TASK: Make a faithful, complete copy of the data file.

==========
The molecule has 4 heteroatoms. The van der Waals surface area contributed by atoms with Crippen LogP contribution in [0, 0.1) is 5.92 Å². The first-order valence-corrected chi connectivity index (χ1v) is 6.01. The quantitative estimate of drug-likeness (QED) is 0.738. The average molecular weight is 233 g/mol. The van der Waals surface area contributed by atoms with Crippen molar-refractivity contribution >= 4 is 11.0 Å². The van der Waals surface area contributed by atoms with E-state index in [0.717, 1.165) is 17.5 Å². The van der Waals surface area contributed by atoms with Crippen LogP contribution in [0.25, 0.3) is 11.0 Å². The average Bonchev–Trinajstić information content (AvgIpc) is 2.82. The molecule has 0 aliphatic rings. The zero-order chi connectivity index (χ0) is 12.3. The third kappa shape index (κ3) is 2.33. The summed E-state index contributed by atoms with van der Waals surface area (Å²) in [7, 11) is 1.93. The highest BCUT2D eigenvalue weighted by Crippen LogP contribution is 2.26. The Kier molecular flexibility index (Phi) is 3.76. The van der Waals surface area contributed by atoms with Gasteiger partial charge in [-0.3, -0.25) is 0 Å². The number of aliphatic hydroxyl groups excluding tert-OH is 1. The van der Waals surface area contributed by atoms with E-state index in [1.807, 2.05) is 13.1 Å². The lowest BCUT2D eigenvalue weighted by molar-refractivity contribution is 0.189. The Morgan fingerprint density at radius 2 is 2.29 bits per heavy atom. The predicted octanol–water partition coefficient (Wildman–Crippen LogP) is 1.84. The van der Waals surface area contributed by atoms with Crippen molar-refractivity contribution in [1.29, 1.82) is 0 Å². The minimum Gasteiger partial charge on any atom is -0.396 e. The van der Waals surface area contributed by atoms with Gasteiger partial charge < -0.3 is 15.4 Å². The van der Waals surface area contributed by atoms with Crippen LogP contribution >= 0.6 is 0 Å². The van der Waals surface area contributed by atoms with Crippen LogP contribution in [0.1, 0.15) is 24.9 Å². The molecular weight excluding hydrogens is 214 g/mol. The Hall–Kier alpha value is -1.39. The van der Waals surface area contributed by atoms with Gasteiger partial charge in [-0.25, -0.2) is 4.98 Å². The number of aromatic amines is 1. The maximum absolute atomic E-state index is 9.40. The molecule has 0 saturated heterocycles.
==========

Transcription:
The molecule has 4 heteroatoms. The van der Waals surface area contributed by atoms with Crippen LogP contribution in [0, 0.1) is 5.92 Å². The first-order valence-corrected chi connectivity index (χ1v) is 6.01. The quantitative estimate of drug-likeness (QED) is 0.738. The average molecular weight is 233 g/mol. The van der Waals surface area contributed by atoms with Crippen molar-refractivity contribution >= 4 is 11.0 Å². The van der Waals surface area contributed by atoms with E-state index in [0.717, 1.165) is 17.5 Å². The van der Waals surface area contributed by atoms with Crippen LogP contribution in [0.25, 0.3) is 11.0 Å². The average Bonchev–Trinajstić information content (AvgIpc) is 2.82. The molecule has 0 aliphatic rings. The zero-order chi connectivity index (χ0) is 12.3. The third kappa shape index (κ3) is 2.33. The summed E-state index contributed by atoms with van der Waals surface area (Å²) in [7, 11) is 1.93. The highest BCUT2D eigenvalue weighted by Crippen LogP contribution is 2.26. The Kier molecular flexibility index (Phi) is 3.76. The van der Waals surface area contributed by atoms with Gasteiger partial charge in [-0.3, -0.25) is 0 Å². The number of aliphatic hydroxyl groups excluding tert-OH is 1. The van der Waals surface area contributed by atoms with E-state index in [1.807, 2.05) is 13.1 Å². The lowest BCUT2D eigenvalue weighted by molar-refractivity contribution is 0.189. The Morgan fingerprint density at radius 2 is 2.29 bits per heavy atom. The predicted octanol–water partition coefficient (Wildman–Crippen LogP) is 1.84. The van der Waals surface area contributed by atoms with Crippen molar-refractivity contribution in [1.29, 1.82) is 0 Å². The minimum Gasteiger partial charge on any atom is -0.396 e. The van der Waals surface area contributed by atoms with Gasteiger partial charge < -0.3 is 15.4 Å². The van der Waals surface area contributed by atoms with Crippen LogP contribution >= 0.6 is 0 Å². The van der Waals surface area contributed by atoms with Crippen LogP contribution in [0.1, 0.15) is 24.9 Å². The molecular weight excluding hydrogens is 214 g/mol. The Hall–Kier alpha value is -1.39. The van der Waals surface area contributed by atoms with Gasteiger partial charge in [-0.25, -0.2) is 4.98 Å². The number of aromatic amines is 1. The maximum absolute atomic E-state index is 9.40. The molecule has 0 saturated heterocycles.